Emerging from the flats, Reid and Drake are confronted by Ressler, wanting to know what they are doing there. Reid says he has a dead man on his slab, bearing all the signs of cholera infection, and Ressler tells him to keep his voice down. Seeing Hobbs waiting behind Ressler's constables, Reid motions him forward, and Hobbs tells him he's needed at the Dispensary.

Reid, Drake and Hobbs enter to find the Dispensary's waiting room packed. He is alarmed to see Emily sitting in a corner, patting a sick child's head. She assures him that she's well, she just happened to be visiting when the patients started coming in. Jackson enters and says that whatever killed Winston, it wasn't cholera. Reid asks what else could afflict so many at once, and Jackson says he doesn't know. To Reid's surprise, Ressler enters the dispensary with his constables. Confronting him, Reid says that Ressler must know more than he's said about what is going on. Ressler admits that four of the City's inhabitants have died under similar circumstances in the last two days. He kept the deaths secret, out of fear that a panic in the City over a real or imagined disease outbreak would cause a crippling financial loss to the country, but the chaos in the Dispensary has convinced him that the outbreak is much more widespread.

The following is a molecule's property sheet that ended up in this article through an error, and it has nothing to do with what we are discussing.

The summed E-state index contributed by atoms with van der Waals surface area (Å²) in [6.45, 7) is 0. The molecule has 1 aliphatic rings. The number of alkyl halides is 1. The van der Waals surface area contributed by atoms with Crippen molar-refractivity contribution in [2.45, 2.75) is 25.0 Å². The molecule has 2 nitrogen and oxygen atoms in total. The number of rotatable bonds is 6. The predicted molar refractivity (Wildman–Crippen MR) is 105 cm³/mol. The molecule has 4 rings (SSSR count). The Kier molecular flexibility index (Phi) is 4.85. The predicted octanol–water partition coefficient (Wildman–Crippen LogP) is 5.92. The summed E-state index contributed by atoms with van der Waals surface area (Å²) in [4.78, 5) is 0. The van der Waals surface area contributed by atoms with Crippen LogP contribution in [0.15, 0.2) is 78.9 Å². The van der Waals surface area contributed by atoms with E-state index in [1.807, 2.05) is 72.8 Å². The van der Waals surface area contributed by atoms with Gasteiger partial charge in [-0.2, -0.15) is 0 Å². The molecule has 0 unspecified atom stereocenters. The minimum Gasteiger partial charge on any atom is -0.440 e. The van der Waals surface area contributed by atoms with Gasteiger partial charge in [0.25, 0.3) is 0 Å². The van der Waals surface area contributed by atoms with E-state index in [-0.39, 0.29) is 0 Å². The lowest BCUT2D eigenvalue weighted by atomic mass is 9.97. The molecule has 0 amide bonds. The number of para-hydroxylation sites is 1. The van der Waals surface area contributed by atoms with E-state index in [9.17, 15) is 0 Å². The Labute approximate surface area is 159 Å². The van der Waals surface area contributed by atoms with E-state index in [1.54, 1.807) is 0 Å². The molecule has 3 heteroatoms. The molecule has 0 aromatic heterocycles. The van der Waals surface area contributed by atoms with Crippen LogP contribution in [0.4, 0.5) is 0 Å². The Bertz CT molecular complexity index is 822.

One of the patients begins raving, and Ressler confesses that one of his dead men did the same before he died. Reid and Jackson have the same thought - ergotism, a sickness caused by a fungal infection on rye grains. Jackson says the signs are consistent, but it does not account for the fat man's manner of death. Reid says it is at least a start, and tells Ressler to bring his four dead men to Leman Street, so Jackson can autopsy them. Jackson also says that he will need to study a patient who is near death, and monitor the symptoms of the disease as they become fatal.